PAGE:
The Internet of everything will take center stage when Cisco Systems CEO John Chambers gives his keynote address Jan. 7 at the Consumer Electronics Show 2014.
Chambers over the past year has talked about Cisco's ability to take advantage of key transitions in the tech industry, and has pointed to the Internet of everything as the next big transition. The networking giant intends to be a leader in the transition, he has said.
The Internet of things refers to the continued push to the rapid growth in the number of smart devices—from industrial machines to cars to appliances to mobile devices—that will be connected to the Internet, communicating with each other and generating massive amounts of data. Cisco executives have talked about the Internet of everything, which not only includes connections between machines but also between people, data and applications.
In a guest post on the Cisco blog site, Shawn DuBravac, chief economist and senior director of research at the Consumer Electronics Association, said that "the number of 'things' connected to the Internet surpassed the number of people on the planet in 2008." In addition, Cisco is predicting that the number of connected systems and things will grow to 15 billion to 25 billion by 2015, and then to 40 billion to 50 billion by 2020.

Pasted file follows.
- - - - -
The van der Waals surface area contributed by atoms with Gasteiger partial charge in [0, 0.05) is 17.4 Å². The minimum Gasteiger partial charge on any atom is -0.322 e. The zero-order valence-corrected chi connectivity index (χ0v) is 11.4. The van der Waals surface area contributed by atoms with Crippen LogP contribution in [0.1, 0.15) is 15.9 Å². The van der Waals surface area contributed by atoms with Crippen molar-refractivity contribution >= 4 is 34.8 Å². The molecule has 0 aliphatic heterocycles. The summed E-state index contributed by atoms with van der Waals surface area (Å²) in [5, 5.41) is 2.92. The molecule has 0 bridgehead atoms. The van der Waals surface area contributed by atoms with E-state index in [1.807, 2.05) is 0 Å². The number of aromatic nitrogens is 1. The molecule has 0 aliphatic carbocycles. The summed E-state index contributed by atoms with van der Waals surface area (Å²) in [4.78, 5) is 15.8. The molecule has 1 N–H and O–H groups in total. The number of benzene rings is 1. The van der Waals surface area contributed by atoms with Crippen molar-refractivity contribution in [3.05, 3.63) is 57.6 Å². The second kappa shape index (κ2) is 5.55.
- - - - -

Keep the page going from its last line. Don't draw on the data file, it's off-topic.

"Another eye-popping estimate from Cisco: that 50 billion total predicted for 2020 would represent only 4 percent of the 'things' on Earth, a far cry from the 99-percent connectivity we may one day realize," wrote DuBravac, adding that the Internet of things will be a key point of interest at CES this year.
Chambers has said that the Internet of everything will result in $14.4 trillion for businesses worldwide by 2020. IDC analysts believe the IoT market could hit $8.9 trillion by 2020.
Those kinds of numbers are convincing a growing number of tech vendors—from chip makers to networking vendors to systems manufacturers—to focus their energies on the technologies that will be necessary to enable this kind of connectivity and the ability to store, move and analyze huge amounts of data the IoT will produce.
Cisco in October created a business unit dedicated to the IoT. Chip giant Intel made a similar move in November, and in September introduced a new family of small, low-power chips—dubbed Quark—that will be aimed at the Internet of things and wearable computing devices.
According to Cisco officials, the Internet of everything will be the focal point of Chambers' speech at CES, which is scheduled for Jan. 7 at 4:30 PT.